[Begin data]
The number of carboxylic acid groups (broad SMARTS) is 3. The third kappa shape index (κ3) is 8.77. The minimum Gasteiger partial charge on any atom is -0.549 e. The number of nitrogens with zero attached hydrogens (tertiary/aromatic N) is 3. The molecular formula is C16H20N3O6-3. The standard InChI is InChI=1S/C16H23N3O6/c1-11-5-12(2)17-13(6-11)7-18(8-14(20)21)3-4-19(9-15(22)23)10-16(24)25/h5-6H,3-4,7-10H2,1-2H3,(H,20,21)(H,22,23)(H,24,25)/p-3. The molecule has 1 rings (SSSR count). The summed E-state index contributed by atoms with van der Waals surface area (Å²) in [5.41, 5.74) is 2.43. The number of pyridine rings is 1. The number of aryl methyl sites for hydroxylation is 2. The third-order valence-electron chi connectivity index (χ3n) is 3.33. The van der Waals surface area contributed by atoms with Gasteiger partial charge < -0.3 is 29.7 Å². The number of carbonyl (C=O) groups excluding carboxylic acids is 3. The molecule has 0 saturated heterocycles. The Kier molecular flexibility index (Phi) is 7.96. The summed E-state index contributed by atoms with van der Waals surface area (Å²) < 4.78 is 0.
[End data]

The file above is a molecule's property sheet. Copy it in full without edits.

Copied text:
The number of carboxylic acid groups (broad SMARTS) is 3. The third kappa shape index (κ3) is 8.77. The minimum Gasteiger partial charge on any atom is -0.549 e. The number of nitrogens with zero attached hydrogens (tertiary/aromatic N) is 3. The molecular formula is C16H20N3O6-3. The standard InChI is InChI=1S/C16H23N3O6/c1-11-5-12(2)17-13(6-11)7-18(8-14(20)21)3-4-19(9-15(22)23)10-16(24)25/h5-6H,3-4,7-10H2,1-2H3,(H,20,21)(H,22,23)(H,24,25)/p-3. The molecule has 1 rings (SSSR count). The summed E-state index contributed by atoms with van der Waals surface area (Å²) in [5.41, 5.74) is 2.43. The number of pyridine rings is 1. The number of aryl methyl sites for hydroxylation is 2. The third-order valence-electron chi connectivity index (χ3n) is 3.33. The van der Waals surface area contributed by atoms with Gasteiger partial charge < -0.3 is 29.7 Å². The number of carbonyl (C=O) groups excluding carboxylic acids is 3. The molecule has 0 saturated heterocycles. The Kier molecular flexibility index (Phi) is 7.96. The summed E-state index contributed by atoms with van der Waals surface area (Å²) < 4.78 is 0.